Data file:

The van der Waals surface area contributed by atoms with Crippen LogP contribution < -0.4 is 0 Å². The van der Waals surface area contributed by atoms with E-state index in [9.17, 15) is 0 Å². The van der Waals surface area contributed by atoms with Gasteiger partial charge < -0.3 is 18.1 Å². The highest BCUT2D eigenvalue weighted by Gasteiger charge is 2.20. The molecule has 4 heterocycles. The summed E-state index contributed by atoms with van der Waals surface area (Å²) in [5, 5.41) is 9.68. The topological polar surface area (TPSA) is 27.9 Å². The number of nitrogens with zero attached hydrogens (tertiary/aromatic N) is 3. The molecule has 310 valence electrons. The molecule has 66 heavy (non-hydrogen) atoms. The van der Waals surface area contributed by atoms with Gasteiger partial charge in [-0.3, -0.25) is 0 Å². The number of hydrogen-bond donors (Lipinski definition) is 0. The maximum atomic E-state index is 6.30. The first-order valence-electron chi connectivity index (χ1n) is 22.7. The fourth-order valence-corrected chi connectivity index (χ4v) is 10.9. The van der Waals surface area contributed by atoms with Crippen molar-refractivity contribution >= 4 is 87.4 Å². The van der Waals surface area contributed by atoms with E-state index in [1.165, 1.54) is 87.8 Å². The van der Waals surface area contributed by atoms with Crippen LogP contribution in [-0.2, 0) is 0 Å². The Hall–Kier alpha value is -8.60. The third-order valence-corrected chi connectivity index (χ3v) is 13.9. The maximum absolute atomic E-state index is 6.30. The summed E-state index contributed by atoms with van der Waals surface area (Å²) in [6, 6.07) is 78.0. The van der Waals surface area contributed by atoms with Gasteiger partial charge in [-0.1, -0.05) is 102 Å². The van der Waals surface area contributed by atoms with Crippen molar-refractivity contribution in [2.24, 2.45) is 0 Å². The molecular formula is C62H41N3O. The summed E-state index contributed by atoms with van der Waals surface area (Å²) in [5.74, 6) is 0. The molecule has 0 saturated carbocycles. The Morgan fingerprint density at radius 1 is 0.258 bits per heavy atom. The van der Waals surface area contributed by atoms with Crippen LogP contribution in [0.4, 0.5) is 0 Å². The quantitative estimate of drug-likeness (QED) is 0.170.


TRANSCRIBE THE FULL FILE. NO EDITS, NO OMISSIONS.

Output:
The van der Waals surface area contributed by atoms with Crippen LogP contribution < -0.4 is 0 Å². The van der Waals surface area contributed by atoms with E-state index in [9.17, 15) is 0 Å². The van der Waals surface area contributed by atoms with Gasteiger partial charge < -0.3 is 18.1 Å². The highest BCUT2D eigenvalue weighted by Gasteiger charge is 2.20. The molecule has 4 heterocycles. The summed E-state index contributed by atoms with van der Waals surface area (Å²) in [5, 5.41) is 9.68. The topological polar surface area (TPSA) is 27.9 Å². The number of nitrogens with zero attached hydrogens (tertiary/aromatic N) is 3. The molecule has 310 valence electrons. The molecule has 66 heavy (non-hydrogen) atoms. The van der Waals surface area contributed by atoms with Gasteiger partial charge in [-0.3, -0.25) is 0 Å². The number of hydrogen-bond donors (Lipinski definition) is 0. The maximum atomic E-state index is 6.30. The first-order valence-electron chi connectivity index (χ1n) is 22.7. The fourth-order valence-corrected chi connectivity index (χ4v) is 10.9. The van der Waals surface area contributed by atoms with Crippen molar-refractivity contribution >= 4 is 87.4 Å². The van der Waals surface area contributed by atoms with E-state index in [1.165, 1.54) is 87.8 Å². The van der Waals surface area contributed by atoms with Crippen LogP contribution in [-0.2, 0) is 0 Å². The Hall–Kier alpha value is -8.60. The third-order valence-corrected chi connectivity index (χ3v) is 13.9. The maximum absolute atomic E-state index is 6.30. The summed E-state index contributed by atoms with van der Waals surface area (Å²) in [6, 6.07) is 78.0. The van der Waals surface area contributed by atoms with Gasteiger partial charge in [-0.1, -0.05) is 102 Å². The van der Waals surface area contributed by atoms with Crippen molar-refractivity contribution in [2.24, 2.45) is 0 Å². The molecular formula is C62H41N3O. The summed E-state index contributed by atoms with van der Waals surface area (Å²) in [5.74, 6) is 0. The molecule has 0 saturated carbocycles. The Morgan fingerprint density at radius 1 is 0.258 bits per heavy atom. The van der Waals surface area contributed by atoms with Crippen LogP contribution in [0.4, 0.5) is 0 Å². The quantitative estimate of drug-likeness (QED) is 0.170.